↓ATP (accumulation of ADP and Pi,
and reduction of creatine phosphate)

 Ca↓ ++...
↓ the rate of ATP hydrolysis,
↓ efficiency of glycolytic enzymes,
↓Ca2+
binding to troponin,
↓ interaction between actin a...
How does tHeHow does tHe
respiratory systemrespiratory system
respond to exercise?respond to exercise?
major factors wHicH stimulatemajor factors wHicH stimulate
increased ventilation duringincreased ventilation during
exerci...
Before expected exerciseBefore expected exercise
Begins,Begins, ventilationventilation risesrises
emotional
hyperventilati...
During the exercise,During the exercise, stimulistimuli
from the muscles, joints andfrom the muscles, joints and
perhaps s...
increase oxygen uptake
By lungs
Increases from 250ml at rest to
4L/min
This is achieved by
*increased ventilation
* increa...
cHanges at tHe tissue
level
Increased blood flow to the
exercising muscles
Increased PO2 gradient between the
systemic cap...
How does tHeHow does tHe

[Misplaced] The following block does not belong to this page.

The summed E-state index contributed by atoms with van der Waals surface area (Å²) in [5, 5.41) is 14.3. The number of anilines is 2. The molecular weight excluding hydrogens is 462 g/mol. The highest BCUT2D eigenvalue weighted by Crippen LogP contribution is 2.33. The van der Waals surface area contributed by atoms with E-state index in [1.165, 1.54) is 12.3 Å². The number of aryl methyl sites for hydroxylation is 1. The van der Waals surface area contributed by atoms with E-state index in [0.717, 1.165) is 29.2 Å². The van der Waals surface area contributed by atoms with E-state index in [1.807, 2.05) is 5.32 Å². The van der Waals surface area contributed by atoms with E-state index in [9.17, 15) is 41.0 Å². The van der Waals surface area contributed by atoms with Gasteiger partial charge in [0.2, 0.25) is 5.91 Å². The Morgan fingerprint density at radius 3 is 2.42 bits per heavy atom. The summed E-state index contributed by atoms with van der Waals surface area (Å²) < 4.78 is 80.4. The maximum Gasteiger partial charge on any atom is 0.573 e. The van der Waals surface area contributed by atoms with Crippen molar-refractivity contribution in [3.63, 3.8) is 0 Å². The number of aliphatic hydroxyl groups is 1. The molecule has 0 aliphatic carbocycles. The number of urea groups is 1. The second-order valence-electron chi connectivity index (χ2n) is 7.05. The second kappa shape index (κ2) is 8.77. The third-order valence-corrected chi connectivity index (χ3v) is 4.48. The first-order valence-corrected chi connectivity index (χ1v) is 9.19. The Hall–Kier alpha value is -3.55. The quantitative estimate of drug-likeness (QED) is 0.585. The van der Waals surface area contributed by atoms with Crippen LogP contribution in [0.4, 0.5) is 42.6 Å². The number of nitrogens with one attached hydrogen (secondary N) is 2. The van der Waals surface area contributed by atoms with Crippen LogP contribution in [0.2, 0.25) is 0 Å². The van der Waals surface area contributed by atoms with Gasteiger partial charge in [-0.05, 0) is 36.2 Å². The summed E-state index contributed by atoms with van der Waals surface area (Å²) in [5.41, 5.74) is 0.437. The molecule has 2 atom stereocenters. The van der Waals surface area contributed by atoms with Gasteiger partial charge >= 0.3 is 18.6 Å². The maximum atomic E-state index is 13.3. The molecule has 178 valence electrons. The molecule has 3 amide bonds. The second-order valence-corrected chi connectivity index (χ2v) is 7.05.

cardiovascular systemcardiovascular system
respond to exercise?respond to exercise?
cardiovascular
responses to exercise
Increase in cardiac output (COP)
Increase in heart rate
Increase in blood pressure
In...
Increased CO can be achieved by raising either
stroke volume (SV) or heart rate (HR)
steady-state HR rises essentially lin...
Venous
return
Skin and
splanchnic blood
volume
Maintenance of
ventricular fillingMuscle
“pump”
Cardiac
output
Cardiac
cont...
BloodBlood ppressureressure (Bp)(Bp) also rises inalso rises in
exerCiseexerCise
systolic pressure
(SBP) goes up to
150-17...
CardiovasCularCardiovasCular
adaptations toadaptations to eexerCisexerCise
trainingtraining
Adaptations that increase musc...
inCrease in skeletal
musCle Blood flow
It is 2-4ml/100gm/min of muscle tissue